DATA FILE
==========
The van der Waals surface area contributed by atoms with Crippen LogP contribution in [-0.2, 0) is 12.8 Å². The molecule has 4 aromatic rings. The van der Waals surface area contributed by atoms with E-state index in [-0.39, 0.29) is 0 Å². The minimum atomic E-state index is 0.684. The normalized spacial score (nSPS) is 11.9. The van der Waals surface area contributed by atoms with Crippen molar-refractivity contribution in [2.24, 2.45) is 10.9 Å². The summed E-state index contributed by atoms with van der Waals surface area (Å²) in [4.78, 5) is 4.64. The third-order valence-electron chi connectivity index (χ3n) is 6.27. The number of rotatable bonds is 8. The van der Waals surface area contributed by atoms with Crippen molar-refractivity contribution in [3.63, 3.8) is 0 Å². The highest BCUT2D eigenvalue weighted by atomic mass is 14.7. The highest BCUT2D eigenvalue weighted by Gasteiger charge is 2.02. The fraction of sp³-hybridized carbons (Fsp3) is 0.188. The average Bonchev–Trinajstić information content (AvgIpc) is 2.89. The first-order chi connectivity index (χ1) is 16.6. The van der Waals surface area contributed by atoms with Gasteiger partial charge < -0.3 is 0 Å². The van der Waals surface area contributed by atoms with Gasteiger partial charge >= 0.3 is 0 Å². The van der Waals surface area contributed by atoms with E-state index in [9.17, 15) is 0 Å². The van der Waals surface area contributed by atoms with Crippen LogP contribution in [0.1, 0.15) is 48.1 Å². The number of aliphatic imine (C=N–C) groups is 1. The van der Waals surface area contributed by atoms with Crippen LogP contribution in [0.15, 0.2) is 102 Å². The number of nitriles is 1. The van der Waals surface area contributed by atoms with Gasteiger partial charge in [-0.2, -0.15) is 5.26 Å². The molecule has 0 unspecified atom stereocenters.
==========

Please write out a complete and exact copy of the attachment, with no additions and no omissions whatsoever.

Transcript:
The van der Waals surface area contributed by atoms with Crippen LogP contribution in [-0.2, 0) is 12.8 Å². The molecule has 4 aromatic rings. The van der Waals surface area contributed by atoms with E-state index in [-0.39, 0.29) is 0 Å². The minimum atomic E-state index is 0.684. The normalized spacial score (nSPS) is 11.9. The van der Waals surface area contributed by atoms with Crippen molar-refractivity contribution in [2.24, 2.45) is 10.9 Å². The summed E-state index contributed by atoms with van der Waals surface area (Å²) in [4.78, 5) is 4.64. The third-order valence-electron chi connectivity index (χ3n) is 6.27. The number of rotatable bonds is 8. The van der Waals surface area contributed by atoms with Crippen molar-refractivity contribution in [3.63, 3.8) is 0 Å². The highest BCUT2D eigenvalue weighted by atomic mass is 14.7. The highest BCUT2D eigenvalue weighted by Gasteiger charge is 2.02. The fraction of sp³-hybridized carbons (Fsp3) is 0.188. The average Bonchev–Trinajstić information content (AvgIpc) is 2.89. The first-order chi connectivity index (χ1) is 16.6. The van der Waals surface area contributed by atoms with Gasteiger partial charge < -0.3 is 0 Å². The van der Waals surface area contributed by atoms with Gasteiger partial charge >= 0.3 is 0 Å². The van der Waals surface area contributed by atoms with E-state index in [9.17, 15) is 0 Å². The van der Waals surface area contributed by atoms with Crippen LogP contribution in [0.1, 0.15) is 48.1 Å². The number of aliphatic imine (C=N–C) groups is 1. The van der Waals surface area contributed by atoms with Crippen LogP contribution in [0.15, 0.2) is 102 Å². The number of nitriles is 1. The van der Waals surface area contributed by atoms with Gasteiger partial charge in [-0.2, -0.15) is 5.26 Å². The molecule has 0 unspecified atom stereocenters.